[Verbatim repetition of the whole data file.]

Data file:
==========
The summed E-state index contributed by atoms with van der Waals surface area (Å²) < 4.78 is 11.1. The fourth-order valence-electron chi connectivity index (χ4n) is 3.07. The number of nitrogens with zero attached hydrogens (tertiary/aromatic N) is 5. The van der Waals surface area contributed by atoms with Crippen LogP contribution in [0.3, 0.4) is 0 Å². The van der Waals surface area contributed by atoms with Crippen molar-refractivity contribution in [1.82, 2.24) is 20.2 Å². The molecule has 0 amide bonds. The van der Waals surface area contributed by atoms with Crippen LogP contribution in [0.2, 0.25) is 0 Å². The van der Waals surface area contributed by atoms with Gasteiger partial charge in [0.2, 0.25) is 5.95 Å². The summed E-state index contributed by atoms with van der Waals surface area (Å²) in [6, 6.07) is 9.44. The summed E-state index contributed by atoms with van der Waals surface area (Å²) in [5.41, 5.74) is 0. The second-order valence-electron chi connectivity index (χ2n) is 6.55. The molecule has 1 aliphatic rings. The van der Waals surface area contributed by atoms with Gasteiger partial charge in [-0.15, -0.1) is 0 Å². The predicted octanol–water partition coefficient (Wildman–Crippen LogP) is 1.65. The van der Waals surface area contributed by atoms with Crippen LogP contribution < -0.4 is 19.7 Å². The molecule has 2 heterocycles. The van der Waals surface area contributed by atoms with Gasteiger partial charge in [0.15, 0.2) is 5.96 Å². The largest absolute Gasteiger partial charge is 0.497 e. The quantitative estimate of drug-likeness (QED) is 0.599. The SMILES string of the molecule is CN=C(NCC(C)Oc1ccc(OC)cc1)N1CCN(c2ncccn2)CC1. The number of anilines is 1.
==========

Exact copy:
The summed E-state index contributed by atoms with van der Waals surface area (Å²) < 4.78 is 11.1. The fourth-order valence-electron chi connectivity index (χ4n) is 3.07. The number of nitrogens with zero attached hydrogens (tertiary/aromatic N) is 5. The van der Waals surface area contributed by atoms with Crippen LogP contribution in [0.3, 0.4) is 0 Å². The van der Waals surface area contributed by atoms with Crippen molar-refractivity contribution in [1.82, 2.24) is 20.2 Å². The molecule has 0 amide bonds. The van der Waals surface area contributed by atoms with Crippen LogP contribution in [0.2, 0.25) is 0 Å². The van der Waals surface area contributed by atoms with Gasteiger partial charge in [0.2, 0.25) is 5.95 Å². The summed E-state index contributed by atoms with van der Waals surface area (Å²) in [6, 6.07) is 9.44. The summed E-state index contributed by atoms with van der Waals surface area (Å²) in [5.41, 5.74) is 0. The second-order valence-electron chi connectivity index (χ2n) is 6.55. The molecule has 1 aliphatic rings. The van der Waals surface area contributed by atoms with Gasteiger partial charge in [-0.15, -0.1) is 0 Å². The predicted octanol–water partition coefficient (Wildman–Crippen LogP) is 1.65. The van der Waals surface area contributed by atoms with Crippen LogP contribution < -0.4 is 19.7 Å². The molecule has 2 heterocycles. The van der Waals surface area contributed by atoms with Gasteiger partial charge in [0.15, 0.2) is 5.96 Å². The largest absolute Gasteiger partial charge is 0.497 e. The quantitative estimate of drug-likeness (QED) is 0.599. The SMILES string of the molecule is CN=C(NCC(C)Oc1ccc(OC)cc1)N1CCN(c2ncccn2)CC1. The number of anilines is 1.